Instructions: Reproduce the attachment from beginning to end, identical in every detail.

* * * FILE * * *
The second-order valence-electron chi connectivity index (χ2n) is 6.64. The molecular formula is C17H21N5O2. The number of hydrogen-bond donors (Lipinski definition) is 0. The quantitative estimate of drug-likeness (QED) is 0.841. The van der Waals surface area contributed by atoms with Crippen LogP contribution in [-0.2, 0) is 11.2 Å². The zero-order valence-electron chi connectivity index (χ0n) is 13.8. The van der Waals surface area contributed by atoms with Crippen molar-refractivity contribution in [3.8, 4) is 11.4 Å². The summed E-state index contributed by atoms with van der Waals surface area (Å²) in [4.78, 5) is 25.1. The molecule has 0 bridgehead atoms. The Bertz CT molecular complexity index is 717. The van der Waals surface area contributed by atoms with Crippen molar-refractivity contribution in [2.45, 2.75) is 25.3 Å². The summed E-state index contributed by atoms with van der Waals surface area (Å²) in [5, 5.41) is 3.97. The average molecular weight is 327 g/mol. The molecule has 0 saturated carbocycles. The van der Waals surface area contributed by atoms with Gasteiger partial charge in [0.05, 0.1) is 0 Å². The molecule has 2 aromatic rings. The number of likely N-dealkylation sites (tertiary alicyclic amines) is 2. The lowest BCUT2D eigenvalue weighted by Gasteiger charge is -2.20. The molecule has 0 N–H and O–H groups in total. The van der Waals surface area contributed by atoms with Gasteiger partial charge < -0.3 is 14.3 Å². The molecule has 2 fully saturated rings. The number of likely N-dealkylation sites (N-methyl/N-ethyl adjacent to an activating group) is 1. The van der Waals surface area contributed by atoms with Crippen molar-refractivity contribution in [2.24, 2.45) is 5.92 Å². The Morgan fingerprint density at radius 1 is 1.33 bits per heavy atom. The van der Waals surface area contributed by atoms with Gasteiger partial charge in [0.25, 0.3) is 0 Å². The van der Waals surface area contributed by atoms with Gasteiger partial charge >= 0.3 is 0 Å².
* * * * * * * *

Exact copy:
The second-order valence-electron chi connectivity index (χ2n) is 6.64. The molecular formula is C17H21N5O2. The number of hydrogen-bond donors (Lipinski definition) is 0. The quantitative estimate of drug-likeness (QED) is 0.841. The van der Waals surface area contributed by atoms with Crippen LogP contribution in [-0.2, 0) is 11.2 Å². The zero-order valence-electron chi connectivity index (χ0n) is 13.8. The van der Waals surface area contributed by atoms with Crippen molar-refractivity contribution in [3.8, 4) is 11.4 Å². The summed E-state index contributed by atoms with van der Waals surface area (Å²) in [4.78, 5) is 25.1. The molecule has 0 bridgehead atoms. The Bertz CT molecular complexity index is 717. The van der Waals surface area contributed by atoms with Crippen molar-refractivity contribution in [2.45, 2.75) is 25.3 Å². The summed E-state index contributed by atoms with van der Waals surface area (Å²) in [5, 5.41) is 3.97. The average molecular weight is 327 g/mol. The molecule has 0 saturated carbocycles. The van der Waals surface area contributed by atoms with Gasteiger partial charge in [0.05, 0.1) is 0 Å². The molecule has 2 aromatic rings. The number of likely N-dealkylation sites (tertiary alicyclic amines) is 2. The lowest BCUT2D eigenvalue weighted by Gasteiger charge is -2.20. The molecule has 0 N–H and O–H groups in total. The van der Waals surface area contributed by atoms with Gasteiger partial charge < -0.3 is 14.3 Å². The molecule has 2 fully saturated rings. The number of likely N-dealkylation sites (N-methyl/N-ethyl adjacent to an activating group) is 1. The van der Waals surface area contributed by atoms with Crippen molar-refractivity contribution in [2.24, 2.45) is 5.92 Å². The Morgan fingerprint density at radius 1 is 1.33 bits per heavy atom. The van der Waals surface area contributed by atoms with Gasteiger partial charge in [0.25, 0.3) is 0 Å². The van der Waals surface area contributed by atoms with Gasteiger partial charge >= 0.3 is 0 Å².